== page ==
Yes, that was literally my immediate reaction that my colleague, Derek Snider, reported on Twitter when I saw that the Raptors selected 19-year-old Lithuanian big man Jonas Valanciunas with the fifth overall pick in the 2011 NBA Draft. I didn’t react that way because I’m convinced Valanciunas will be a bust. I reflexively responded like that because I knew that he won’t be able to play for the Raptors next season because of complications with his buyout clause.

Whoever Colangelo picked, I was looking forward to seeing him in a Raptors uniform next season. I reacted like a little kid whose parents told him that we were skipping Christmas this year but I should be OK with that because next year’s present is going to be AMAZING! Yeah, not so much, Dad. If I tell my three-year-old that in December, she’ll throw a fit. I guess I haven’t matured much beyond that stage.

Now that I’ve calmed down a little bit, I suppose this is the part where I’m supposed to give you my “expert opinion” on whether or not Valanciunas is going to one day lead the Raptors to that elusive championship. Well, if you’re a diehard Raptors fan like I am, then you have as much to go on as I do. I’ve seen the same YouTube highlight reels you have, and we all know you can make almost any player look good if you pick out the plays that make him look good and string them together.

There’s nothing new I can tell you about him that I didn’t already describe when Holly, Joseph and I profiled him yesterday. He’s got great potential as a defender and rebounder, but he’s currently too skinny and weak and nobody really knows if he’ll ever fill out and gain the strength necessary for him to succeed as an NBA center. By the time we know, Bryan Colangelo might not be around to answer for this pick.

And when you look at it that way, that’s what makes this selection so bold. I know I wouldn’t have had the balls to be in Colangelo’s position and draft a player who won’t provide immediate justification of my supposedly brilliant talent evaluation skills. Colangelo obviously believes in this kid, and we have no choice but to hope that he knows what he’s getting even though Valanciunas never actually worked out for the Raptors.

When I consider Colangelo’s history, I really shouldn’t have been so surprised that he was willing to takeĀ  a chance like this. He clearly takes great pride in past successes like the drafting of Amare Stoudemire in 2002 and the signing of 30-year-old Steve Nash to a long-term contract with the Suns in 2004. Those were decisions which were widely derided at the time but delivered huge payoffs. Colangelo wants to win a championship and it’s obvious that he feels the Raptors will never reach that goal if he plays it safe.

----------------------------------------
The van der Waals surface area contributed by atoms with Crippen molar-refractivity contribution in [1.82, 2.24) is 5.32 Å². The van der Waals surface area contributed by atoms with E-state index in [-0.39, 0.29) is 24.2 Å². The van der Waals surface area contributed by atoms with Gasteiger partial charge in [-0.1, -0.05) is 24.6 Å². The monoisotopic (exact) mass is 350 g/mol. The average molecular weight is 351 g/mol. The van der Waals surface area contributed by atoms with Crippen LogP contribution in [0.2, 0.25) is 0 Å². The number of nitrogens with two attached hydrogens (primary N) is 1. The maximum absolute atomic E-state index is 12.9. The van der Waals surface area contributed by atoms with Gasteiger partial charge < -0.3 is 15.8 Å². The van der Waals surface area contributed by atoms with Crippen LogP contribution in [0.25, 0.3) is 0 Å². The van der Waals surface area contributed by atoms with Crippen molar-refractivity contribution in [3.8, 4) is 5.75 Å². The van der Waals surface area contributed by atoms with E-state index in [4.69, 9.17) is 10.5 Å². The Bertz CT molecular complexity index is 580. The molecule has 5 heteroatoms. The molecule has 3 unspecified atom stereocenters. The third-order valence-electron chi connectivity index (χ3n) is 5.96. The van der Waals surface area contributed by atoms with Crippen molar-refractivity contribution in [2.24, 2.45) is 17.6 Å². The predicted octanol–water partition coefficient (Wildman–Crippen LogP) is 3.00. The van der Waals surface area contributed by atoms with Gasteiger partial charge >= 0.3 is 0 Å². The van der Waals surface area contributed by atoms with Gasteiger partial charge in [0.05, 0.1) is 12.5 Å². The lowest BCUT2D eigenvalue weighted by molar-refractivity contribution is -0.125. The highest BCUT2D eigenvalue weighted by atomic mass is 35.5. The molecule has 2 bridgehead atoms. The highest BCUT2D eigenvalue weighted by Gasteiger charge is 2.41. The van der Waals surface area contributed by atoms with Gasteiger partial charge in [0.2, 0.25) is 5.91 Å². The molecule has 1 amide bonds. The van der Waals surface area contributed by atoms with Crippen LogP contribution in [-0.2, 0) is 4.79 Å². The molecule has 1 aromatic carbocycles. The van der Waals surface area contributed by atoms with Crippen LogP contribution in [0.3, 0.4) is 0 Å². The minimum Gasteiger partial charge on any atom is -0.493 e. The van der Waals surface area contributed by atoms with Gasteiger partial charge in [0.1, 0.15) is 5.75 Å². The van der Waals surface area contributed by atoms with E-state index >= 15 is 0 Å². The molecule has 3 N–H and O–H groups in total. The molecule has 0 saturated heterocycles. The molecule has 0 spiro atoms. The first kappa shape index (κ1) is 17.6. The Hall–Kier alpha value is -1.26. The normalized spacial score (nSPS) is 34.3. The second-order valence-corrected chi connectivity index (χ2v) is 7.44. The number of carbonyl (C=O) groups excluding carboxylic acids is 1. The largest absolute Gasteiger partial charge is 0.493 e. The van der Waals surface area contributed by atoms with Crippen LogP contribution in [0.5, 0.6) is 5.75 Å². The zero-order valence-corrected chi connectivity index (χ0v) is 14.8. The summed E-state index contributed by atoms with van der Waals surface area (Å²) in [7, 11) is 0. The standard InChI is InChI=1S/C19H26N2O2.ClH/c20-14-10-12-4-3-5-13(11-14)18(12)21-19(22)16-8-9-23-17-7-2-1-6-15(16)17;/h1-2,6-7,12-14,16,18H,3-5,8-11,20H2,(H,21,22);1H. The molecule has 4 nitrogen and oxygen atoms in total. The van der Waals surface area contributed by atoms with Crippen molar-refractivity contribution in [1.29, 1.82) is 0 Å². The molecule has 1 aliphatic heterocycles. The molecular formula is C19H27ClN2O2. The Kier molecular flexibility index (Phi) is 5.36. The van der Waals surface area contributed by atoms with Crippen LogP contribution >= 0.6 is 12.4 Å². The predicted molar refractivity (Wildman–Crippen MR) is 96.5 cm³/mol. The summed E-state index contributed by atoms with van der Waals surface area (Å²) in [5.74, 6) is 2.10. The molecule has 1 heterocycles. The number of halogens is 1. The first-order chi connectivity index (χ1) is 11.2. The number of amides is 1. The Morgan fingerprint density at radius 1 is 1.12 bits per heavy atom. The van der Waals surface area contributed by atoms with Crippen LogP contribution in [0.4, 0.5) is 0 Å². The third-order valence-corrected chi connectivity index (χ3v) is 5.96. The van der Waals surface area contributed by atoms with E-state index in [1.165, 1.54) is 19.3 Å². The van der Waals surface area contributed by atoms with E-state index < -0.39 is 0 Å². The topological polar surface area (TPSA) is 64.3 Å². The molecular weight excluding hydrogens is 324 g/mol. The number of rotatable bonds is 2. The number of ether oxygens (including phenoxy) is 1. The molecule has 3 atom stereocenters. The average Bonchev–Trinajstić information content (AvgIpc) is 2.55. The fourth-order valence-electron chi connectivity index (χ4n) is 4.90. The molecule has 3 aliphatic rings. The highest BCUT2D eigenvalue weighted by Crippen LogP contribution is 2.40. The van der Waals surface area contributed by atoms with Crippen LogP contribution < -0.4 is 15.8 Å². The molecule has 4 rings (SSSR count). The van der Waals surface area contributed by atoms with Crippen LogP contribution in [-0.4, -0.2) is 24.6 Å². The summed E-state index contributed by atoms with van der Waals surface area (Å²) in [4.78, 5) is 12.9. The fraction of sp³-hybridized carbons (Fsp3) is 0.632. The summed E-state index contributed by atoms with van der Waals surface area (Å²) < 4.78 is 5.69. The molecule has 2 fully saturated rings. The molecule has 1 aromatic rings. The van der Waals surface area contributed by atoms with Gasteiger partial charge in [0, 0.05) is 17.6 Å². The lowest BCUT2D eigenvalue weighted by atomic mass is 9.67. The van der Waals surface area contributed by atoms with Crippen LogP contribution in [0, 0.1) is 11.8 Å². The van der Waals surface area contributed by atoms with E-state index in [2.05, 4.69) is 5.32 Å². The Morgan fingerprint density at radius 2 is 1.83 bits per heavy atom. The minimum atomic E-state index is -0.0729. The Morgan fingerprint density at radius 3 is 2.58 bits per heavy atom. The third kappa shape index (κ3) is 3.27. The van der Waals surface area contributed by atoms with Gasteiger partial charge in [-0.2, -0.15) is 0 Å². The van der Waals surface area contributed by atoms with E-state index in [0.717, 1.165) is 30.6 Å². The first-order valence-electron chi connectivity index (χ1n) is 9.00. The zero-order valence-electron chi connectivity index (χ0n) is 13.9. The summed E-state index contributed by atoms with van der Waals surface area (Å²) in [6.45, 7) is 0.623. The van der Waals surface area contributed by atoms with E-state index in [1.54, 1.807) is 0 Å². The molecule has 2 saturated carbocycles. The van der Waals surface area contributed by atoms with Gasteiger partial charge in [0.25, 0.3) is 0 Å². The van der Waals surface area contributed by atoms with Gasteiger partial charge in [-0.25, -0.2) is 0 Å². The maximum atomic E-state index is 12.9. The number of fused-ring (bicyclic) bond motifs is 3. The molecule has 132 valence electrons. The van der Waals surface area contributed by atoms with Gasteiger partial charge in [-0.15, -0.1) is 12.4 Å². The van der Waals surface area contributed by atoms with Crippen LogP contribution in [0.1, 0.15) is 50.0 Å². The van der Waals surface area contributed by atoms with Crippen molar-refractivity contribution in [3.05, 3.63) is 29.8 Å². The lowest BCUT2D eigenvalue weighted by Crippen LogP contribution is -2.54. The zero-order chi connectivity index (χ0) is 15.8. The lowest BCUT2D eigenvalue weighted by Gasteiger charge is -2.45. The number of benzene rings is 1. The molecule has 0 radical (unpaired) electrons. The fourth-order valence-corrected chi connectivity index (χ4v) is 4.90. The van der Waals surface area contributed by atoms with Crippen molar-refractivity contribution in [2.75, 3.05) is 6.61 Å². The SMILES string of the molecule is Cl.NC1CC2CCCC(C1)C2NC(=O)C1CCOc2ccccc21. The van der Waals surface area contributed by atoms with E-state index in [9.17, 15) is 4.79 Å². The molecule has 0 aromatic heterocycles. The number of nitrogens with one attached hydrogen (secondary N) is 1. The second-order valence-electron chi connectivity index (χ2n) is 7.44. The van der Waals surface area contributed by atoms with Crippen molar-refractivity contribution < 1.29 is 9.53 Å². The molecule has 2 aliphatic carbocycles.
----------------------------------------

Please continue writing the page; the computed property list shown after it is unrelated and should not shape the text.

Drafting Kemba Walker would have been the “safe” pick. And I know that there are a great number of you who believe that would have been the right pick, regardless of its perceived safety. For whatever reason, Colangelo believed that Valanciunas was the best player available at the Raptors’ pick and he followed his instincts regardless of how that decision would go over with an increasingly impatient fanbase. There’s a certain admirable nobility in that. There’s also a certain reckless, arrogant impetuousness in that. At the moment, my emotions steer me towards the latter assessment, but that’s the reaction of my inner three-year-old.

Over the coming weeks, we’ll hear and read a variety of justifications about why this was actually the smart, reasonable decision to make for a franchise that is striving for ultimate success, no matter how long it takes. I look forward to those defensive justifications, but in the meantime my adrenaline is tapped out and I will slink off to bed, bewildered and defeated. Christmas is cancelled for this upcoming season, and I’ll lay my head on my pillow with visions of an impending lockout dancing in my head.

Right now, I feel like Santa Colangelo brought me a stocking full of poisonous spiders, but you can hardly expect me to be reasonable about this so soon after such a bitter disappointment. Just as I feel like I know what’s best for my children, I have little choice but to hope that Colangelo knows what’s best for the Raptors. Being a parent is hard, and so is being a General Manager for a team with a fanbase as starved for any kind of success as this one. No matter how this turns out, we’ll have to go hungry for a little while longer before we find out if Valanciunas can provide us with the feast of success we’ve all dreamed of.